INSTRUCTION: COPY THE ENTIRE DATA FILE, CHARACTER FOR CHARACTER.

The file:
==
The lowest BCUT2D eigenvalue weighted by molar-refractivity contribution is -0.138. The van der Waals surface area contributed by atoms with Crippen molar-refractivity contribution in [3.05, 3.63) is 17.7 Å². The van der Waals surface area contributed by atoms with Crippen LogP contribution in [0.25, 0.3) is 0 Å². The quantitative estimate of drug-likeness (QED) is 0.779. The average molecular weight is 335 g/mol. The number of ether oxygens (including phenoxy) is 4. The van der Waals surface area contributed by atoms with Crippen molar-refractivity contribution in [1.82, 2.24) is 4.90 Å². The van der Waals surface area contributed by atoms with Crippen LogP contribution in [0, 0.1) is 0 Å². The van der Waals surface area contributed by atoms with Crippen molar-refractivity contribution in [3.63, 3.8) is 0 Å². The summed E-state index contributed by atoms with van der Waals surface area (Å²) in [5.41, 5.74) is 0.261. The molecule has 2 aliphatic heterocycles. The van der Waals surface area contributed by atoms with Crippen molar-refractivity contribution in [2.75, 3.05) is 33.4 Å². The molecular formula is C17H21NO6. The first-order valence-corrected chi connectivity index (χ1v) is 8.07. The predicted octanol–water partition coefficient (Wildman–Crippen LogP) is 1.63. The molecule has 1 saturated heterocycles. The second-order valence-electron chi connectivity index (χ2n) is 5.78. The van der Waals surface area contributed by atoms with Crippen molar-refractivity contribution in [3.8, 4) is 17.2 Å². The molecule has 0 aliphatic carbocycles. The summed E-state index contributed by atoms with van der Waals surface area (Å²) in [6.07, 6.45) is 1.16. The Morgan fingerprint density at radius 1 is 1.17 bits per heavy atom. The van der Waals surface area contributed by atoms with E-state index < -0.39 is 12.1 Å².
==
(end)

The lowest BCUT2D eigenvalue weighted by molar-refractivity contribution is -0.138. The van der Waals surface area contributed by atoms with Crippen molar-refractivity contribution in [3.05, 3.63) is 17.7 Å². The van der Waals surface area contributed by atoms with Crippen LogP contribution in [0.25, 0.3) is 0 Å². The quantitative estimate of drug-likeness (QED) is 0.779. The average molecular weight is 335 g/mol. The number of ether oxygens (including phenoxy) is 4. The van der Waals surface area contributed by atoms with Crippen molar-refractivity contribution in [1.82, 2.24) is 4.90 Å². The van der Waals surface area contributed by atoms with Crippen LogP contribution in [0, 0.1) is 0 Å². The van der Waals surface area contributed by atoms with Crippen molar-refractivity contribution in [3.63, 3.8) is 0 Å². The summed E-state index contributed by atoms with van der Waals surface area (Å²) in [5.41, 5.74) is 0.261. The molecule has 2 aliphatic heterocycles. The van der Waals surface area contributed by atoms with Crippen molar-refractivity contribution in [2.75, 3.05) is 33.4 Å². The molecular formula is C17H21NO6. The first-order valence-corrected chi connectivity index (χ1v) is 8.07. The predicted octanol–water partition coefficient (Wildman–Crippen LogP) is 1.63. The molecule has 1 saturated heterocycles. The second-order valence-electron chi connectivity index (χ2n) is 5.78. The van der Waals surface area contributed by atoms with Crippen molar-refractivity contribution in [3.8, 4) is 17.2 Å². The molecule has 0 aliphatic carbocycles. The summed E-state index contributed by atoms with van der Waals surface area (Å²) in [6.07, 6.45) is 1.16. The Morgan fingerprint density at radius 1 is 1.17 bits per heavy atom. The van der Waals surface area contributed by atoms with E-state index < -0.39 is 12.1 Å².